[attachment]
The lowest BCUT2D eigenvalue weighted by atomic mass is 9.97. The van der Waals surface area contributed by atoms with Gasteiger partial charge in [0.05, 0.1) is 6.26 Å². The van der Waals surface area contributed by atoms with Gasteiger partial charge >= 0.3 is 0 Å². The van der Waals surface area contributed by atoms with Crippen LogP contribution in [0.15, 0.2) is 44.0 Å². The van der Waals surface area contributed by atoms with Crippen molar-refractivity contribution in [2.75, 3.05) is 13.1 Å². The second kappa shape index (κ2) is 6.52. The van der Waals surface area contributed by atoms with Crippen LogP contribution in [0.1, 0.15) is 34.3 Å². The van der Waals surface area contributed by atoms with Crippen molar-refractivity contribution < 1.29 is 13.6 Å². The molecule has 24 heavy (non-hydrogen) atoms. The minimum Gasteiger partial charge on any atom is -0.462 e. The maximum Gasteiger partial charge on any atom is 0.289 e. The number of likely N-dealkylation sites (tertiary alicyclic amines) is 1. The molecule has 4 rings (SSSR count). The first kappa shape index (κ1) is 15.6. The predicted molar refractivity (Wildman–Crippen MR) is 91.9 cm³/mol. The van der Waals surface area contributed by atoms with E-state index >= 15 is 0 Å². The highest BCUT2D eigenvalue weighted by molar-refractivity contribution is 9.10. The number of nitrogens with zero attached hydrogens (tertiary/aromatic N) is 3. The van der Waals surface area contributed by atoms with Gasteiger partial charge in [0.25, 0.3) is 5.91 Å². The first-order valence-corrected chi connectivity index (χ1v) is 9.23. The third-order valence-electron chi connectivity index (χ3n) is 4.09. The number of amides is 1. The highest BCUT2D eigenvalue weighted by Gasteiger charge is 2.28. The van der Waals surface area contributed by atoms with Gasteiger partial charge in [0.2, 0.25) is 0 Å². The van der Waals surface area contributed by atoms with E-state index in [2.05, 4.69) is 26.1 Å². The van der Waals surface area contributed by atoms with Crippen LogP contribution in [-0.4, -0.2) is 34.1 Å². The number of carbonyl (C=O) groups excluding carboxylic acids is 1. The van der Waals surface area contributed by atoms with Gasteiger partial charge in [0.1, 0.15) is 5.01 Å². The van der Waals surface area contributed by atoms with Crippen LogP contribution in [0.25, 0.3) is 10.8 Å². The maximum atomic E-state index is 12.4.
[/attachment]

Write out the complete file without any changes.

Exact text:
The lowest BCUT2D eigenvalue weighted by atomic mass is 9.97. The van der Waals surface area contributed by atoms with Gasteiger partial charge in [0.05, 0.1) is 6.26 Å². The van der Waals surface area contributed by atoms with Gasteiger partial charge >= 0.3 is 0 Å². The van der Waals surface area contributed by atoms with Crippen LogP contribution in [0.15, 0.2) is 44.0 Å². The van der Waals surface area contributed by atoms with Crippen molar-refractivity contribution in [2.75, 3.05) is 13.1 Å². The second kappa shape index (κ2) is 6.52. The van der Waals surface area contributed by atoms with Crippen LogP contribution in [0.1, 0.15) is 34.3 Å². The van der Waals surface area contributed by atoms with Crippen molar-refractivity contribution < 1.29 is 13.6 Å². The molecule has 24 heavy (non-hydrogen) atoms. The minimum Gasteiger partial charge on any atom is -0.462 e. The maximum Gasteiger partial charge on any atom is 0.289 e. The number of likely N-dealkylation sites (tertiary alicyclic amines) is 1. The molecule has 4 rings (SSSR count). The first kappa shape index (κ1) is 15.6. The predicted molar refractivity (Wildman–Crippen MR) is 91.9 cm³/mol. The van der Waals surface area contributed by atoms with E-state index >= 15 is 0 Å². The highest BCUT2D eigenvalue weighted by molar-refractivity contribution is 9.10. The number of nitrogens with zero attached hydrogens (tertiary/aromatic N) is 3. The van der Waals surface area contributed by atoms with Gasteiger partial charge in [0.25, 0.3) is 5.91 Å². The first-order valence-corrected chi connectivity index (χ1v) is 9.23. The third-order valence-electron chi connectivity index (χ3n) is 4.09. The number of amides is 1. The highest BCUT2D eigenvalue weighted by Gasteiger charge is 2.28. The van der Waals surface area contributed by atoms with Gasteiger partial charge in [0.2, 0.25) is 0 Å². The van der Waals surface area contributed by atoms with E-state index in [2.05, 4.69) is 26.1 Å². The van der Waals surface area contributed by atoms with Crippen LogP contribution in [-0.4, -0.2) is 34.1 Å². The number of carbonyl (C=O) groups excluding carboxylic acids is 1. The van der Waals surface area contributed by atoms with Gasteiger partial charge in [0.1, 0.15) is 5.01 Å². The van der Waals surface area contributed by atoms with Crippen LogP contribution in [0.25, 0.3) is 10.8 Å². The maximum atomic E-state index is 12.4.